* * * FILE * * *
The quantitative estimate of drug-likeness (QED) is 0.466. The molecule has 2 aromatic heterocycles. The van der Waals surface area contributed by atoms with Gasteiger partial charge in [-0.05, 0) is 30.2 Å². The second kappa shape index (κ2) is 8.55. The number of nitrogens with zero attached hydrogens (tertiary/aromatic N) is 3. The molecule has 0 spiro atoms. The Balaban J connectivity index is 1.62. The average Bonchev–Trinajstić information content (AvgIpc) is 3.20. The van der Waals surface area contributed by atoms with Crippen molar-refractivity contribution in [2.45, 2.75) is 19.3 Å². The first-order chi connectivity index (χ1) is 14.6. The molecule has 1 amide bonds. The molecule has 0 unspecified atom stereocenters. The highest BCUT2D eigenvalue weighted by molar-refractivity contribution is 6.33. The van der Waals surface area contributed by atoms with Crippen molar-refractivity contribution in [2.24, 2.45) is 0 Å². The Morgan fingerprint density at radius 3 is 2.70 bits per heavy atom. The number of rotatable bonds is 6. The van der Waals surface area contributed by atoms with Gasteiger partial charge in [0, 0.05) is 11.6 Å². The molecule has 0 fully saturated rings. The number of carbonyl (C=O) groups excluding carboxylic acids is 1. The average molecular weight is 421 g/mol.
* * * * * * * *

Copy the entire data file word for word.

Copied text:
The quantitative estimate of drug-likeness (QED) is 0.466. The molecule has 2 aromatic heterocycles. The van der Waals surface area contributed by atoms with Gasteiger partial charge in [-0.05, 0) is 30.2 Å². The second kappa shape index (κ2) is 8.55. The number of nitrogens with zero attached hydrogens (tertiary/aromatic N) is 3. The molecule has 0 spiro atoms. The Balaban J connectivity index is 1.62. The average Bonchev–Trinajstić information content (AvgIpc) is 3.20. The van der Waals surface area contributed by atoms with Crippen molar-refractivity contribution in [2.45, 2.75) is 19.3 Å². The first-order chi connectivity index (χ1) is 14.6. The molecule has 1 amide bonds. The molecule has 0 unspecified atom stereocenters. The highest BCUT2D eigenvalue weighted by molar-refractivity contribution is 6.33. The van der Waals surface area contributed by atoms with Crippen molar-refractivity contribution in [2.24, 2.45) is 0 Å². The Morgan fingerprint density at radius 3 is 2.70 bits per heavy atom. The number of rotatable bonds is 6. The van der Waals surface area contributed by atoms with Gasteiger partial charge in [0, 0.05) is 11.6 Å². The molecule has 0 fully saturated rings. The number of carbonyl (C=O) groups excluding carboxylic acids is 1. The average molecular weight is 421 g/mol.